Labour has said it would reverse plans to abolish the pensions Lifetime Allowance if they were voted into Government because it amounted to a ‘Tory tax cut for the rich’.
Shadow chancellor Rachel Reeves confirmed they would reverse the move and said it was the ‘wrong priority’ during a cost of living crisis. Ms Reeves added she would push for a vote against the measure next week.
A spokesperson for the party told Pulse that the plans were a ‘£1 billion sledgehammer to crack a nut’.
In a row on Twitter, health minister Maria Caulfield called it ‘another Labour U-turn’, because the party had previously announced it wanted to lift the pensions cap.
But shadow health minister Wes Streeting replied they had called for a targeted solution to fix pensions disincentives for doctors which would be a fraction of the cost.
In his Spring Budget yesterday, chancellor Jeremy Hunt announced the abolition of the pensions Lifetime Allowance in a bid to retain GPs and other doctors.
Under the changes:
- The Lifetime Allowance charge will be removed before being abolished altogether, ‘removing barriers to remaining in work and simplifying the tax system by taking thousands out of the complexity of pension tax.’
- The Annual Allowance will be increased from £40,000 to £60,000, in order to ‘incentivise highly-skilled workers to remain in the labour market.’
Mr Hunt said it would mean an estimated 80% of NHS doctors will not receive a tax charge with respect to accruals under the 2015 NHS career average scheme.
A spokesperson for Labour said: ‘The British Medical Association provided evidence to the Health Select Committee which suggested that it could cost as little as £32m to fix pensions disincentives for doctors-only, just as there is a targeted scheme for judges.
‘Labour has been calling on the Government to fix this issue for months, but the way the Conservatives will cost £1bn and give a tax cut to thousands of the richest people in Britain who aren’t doctors, which we think is a poor use of taxpayers’ money. It’s a £1bn sledgehammer to crack a nut.’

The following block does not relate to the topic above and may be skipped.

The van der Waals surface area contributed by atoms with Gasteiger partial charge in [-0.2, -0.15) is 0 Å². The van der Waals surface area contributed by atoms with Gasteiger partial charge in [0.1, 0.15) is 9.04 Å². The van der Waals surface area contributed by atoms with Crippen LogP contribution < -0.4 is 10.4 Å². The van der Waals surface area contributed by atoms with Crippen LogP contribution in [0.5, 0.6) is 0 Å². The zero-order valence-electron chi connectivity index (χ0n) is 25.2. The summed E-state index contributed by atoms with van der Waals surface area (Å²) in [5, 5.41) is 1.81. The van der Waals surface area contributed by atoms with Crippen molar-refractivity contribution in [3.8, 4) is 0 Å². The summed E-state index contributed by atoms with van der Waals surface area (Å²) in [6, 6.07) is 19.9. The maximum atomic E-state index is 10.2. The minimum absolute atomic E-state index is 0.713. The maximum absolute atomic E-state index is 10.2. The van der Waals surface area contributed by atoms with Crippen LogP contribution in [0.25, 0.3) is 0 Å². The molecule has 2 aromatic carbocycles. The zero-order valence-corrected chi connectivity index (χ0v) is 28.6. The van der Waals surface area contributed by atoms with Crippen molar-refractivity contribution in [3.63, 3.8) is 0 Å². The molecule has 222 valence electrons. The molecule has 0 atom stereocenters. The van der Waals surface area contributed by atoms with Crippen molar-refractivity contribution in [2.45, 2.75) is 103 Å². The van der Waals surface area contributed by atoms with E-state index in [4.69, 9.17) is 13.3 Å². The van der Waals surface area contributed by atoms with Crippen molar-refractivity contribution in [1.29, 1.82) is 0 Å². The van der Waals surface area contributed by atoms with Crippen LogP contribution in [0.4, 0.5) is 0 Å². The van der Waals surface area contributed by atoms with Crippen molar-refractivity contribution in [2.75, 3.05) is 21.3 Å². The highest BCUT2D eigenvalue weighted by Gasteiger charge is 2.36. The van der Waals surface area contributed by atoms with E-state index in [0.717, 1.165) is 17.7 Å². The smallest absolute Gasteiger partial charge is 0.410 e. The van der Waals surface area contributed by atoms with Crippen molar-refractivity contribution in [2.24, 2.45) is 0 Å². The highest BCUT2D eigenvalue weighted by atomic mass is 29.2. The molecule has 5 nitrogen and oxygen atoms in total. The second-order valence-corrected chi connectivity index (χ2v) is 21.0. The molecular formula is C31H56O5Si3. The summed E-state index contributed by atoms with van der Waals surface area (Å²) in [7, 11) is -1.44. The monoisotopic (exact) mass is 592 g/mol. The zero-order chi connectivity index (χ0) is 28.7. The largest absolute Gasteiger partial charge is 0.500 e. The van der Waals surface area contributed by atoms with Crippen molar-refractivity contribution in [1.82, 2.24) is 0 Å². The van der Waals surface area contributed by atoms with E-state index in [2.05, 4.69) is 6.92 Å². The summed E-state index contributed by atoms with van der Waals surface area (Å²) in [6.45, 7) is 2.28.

Interviewed on ITV’s Peston last night, Mr Hunt defended his decision to offer a tax break for the rich.
He said: ‘Doctors are my priority… I want older people to stay working if they want to. 150,000 people retire early every year. They have a contribution to make. And by definition older people tend to be on slightly higher salaries.’
He said the ‘priority’ in the budget were ‘young families’ who would get a ‘60% reduction in the cost of childcare’.
But he added: ‘If you’re saying to me, do I want more doctors to be working in our NHS. Absolutely, you bet I do.’
Announcing the plans in the House of Commons on Wednesday, Mr Hunt said: ‘I have listened to the concerns of many senior NHS clinicians who say unpredictable pension tax changes are making them leave the NHS just when they are needed the most.
‘The NHS is our biggest employer and we will shortly publish a long-term workforce plan that I promised in the autumn statement – but ahead of that I don’t want any doctor to retire early because of the way pension taxes work.
‘No one should be pushed out of the workforce for tax reasons. I will go forward an abolish the lifetime allowance, it is a pension tax reform that will stop over 80 per cent of NHS doctors from receiving a tax charge.’
The chair of the BMA pensions committee, Dr Vishal Sharma, said that scrapping of the lifetime allowance will be ‘potentially transformative’ for the NHS, as senior doctors will no longer be forced to retire early and can continue to work.